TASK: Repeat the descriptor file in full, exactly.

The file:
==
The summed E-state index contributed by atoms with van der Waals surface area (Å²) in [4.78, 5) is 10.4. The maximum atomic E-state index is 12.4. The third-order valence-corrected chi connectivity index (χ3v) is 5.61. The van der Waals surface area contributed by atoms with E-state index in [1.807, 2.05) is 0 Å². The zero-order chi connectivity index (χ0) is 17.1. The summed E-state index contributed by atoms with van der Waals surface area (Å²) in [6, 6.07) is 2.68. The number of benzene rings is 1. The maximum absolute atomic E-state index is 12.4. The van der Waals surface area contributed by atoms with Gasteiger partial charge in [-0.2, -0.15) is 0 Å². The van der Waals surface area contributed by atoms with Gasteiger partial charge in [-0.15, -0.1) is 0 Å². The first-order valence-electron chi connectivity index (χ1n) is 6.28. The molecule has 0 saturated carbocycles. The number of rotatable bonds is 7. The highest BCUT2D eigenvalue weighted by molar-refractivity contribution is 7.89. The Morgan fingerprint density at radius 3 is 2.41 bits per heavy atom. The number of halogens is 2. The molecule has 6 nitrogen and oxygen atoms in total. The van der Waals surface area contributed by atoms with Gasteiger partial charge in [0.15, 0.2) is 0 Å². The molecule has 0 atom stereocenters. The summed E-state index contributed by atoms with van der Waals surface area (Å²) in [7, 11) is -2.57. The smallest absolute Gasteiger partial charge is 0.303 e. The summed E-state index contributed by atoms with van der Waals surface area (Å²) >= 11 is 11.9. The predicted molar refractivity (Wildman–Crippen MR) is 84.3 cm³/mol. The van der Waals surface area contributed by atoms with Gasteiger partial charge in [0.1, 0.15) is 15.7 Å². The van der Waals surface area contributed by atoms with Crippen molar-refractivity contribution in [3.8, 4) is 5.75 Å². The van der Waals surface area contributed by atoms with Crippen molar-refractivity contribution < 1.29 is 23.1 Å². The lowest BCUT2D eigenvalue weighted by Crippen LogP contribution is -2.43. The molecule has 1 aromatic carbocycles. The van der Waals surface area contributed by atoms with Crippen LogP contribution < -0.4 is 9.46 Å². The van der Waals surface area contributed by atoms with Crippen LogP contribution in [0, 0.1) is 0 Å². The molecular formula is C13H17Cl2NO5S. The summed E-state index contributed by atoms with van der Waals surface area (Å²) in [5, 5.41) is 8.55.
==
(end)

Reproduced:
The summed E-state index contributed by atoms with van der Waals surface area (Å²) in [4.78, 5) is 10.4. The maximum atomic E-state index is 12.4. The third-order valence-corrected chi connectivity index (χ3v) is 5.61. The van der Waals surface area contributed by atoms with E-state index in [1.807, 2.05) is 0 Å². The zero-order chi connectivity index (χ0) is 17.1. The summed E-state index contributed by atoms with van der Waals surface area (Å²) in [6, 6.07) is 2.68. The number of benzene rings is 1. The maximum absolute atomic E-state index is 12.4. The van der Waals surface area contributed by atoms with Gasteiger partial charge in [-0.2, -0.15) is 0 Å². The van der Waals surface area contributed by atoms with Gasteiger partial charge in [-0.15, -0.1) is 0 Å². The first-order valence-electron chi connectivity index (χ1n) is 6.28. The molecule has 0 saturated carbocycles. The number of rotatable bonds is 7. The highest BCUT2D eigenvalue weighted by molar-refractivity contribution is 7.89. The Morgan fingerprint density at radius 3 is 2.41 bits per heavy atom. The number of halogens is 2. The molecule has 6 nitrogen and oxygen atoms in total. The van der Waals surface area contributed by atoms with Gasteiger partial charge in [0.15, 0.2) is 0 Å². The molecule has 0 atom stereocenters. The summed E-state index contributed by atoms with van der Waals surface area (Å²) in [7, 11) is -2.57. The smallest absolute Gasteiger partial charge is 0.303 e. The summed E-state index contributed by atoms with van der Waals surface area (Å²) >= 11 is 11.9. The predicted molar refractivity (Wildman–Crippen MR) is 84.3 cm³/mol. The van der Waals surface area contributed by atoms with Gasteiger partial charge in [0.1, 0.15) is 15.7 Å². The van der Waals surface area contributed by atoms with Crippen molar-refractivity contribution in [3.8, 4) is 5.75 Å². The van der Waals surface area contributed by atoms with Crippen molar-refractivity contribution < 1.29 is 23.1 Å². The lowest BCUT2D eigenvalue weighted by Crippen LogP contribution is -2.43. The molecule has 1 aromatic carbocycles. The van der Waals surface area contributed by atoms with Crippen LogP contribution < -0.4 is 9.46 Å². The van der Waals surface area contributed by atoms with Crippen LogP contribution in [0, 0.1) is 0 Å². The molecular formula is C13H17Cl2NO5S. The summed E-state index contributed by atoms with van der Waals surface area (Å²) in [5, 5.41) is 8.55.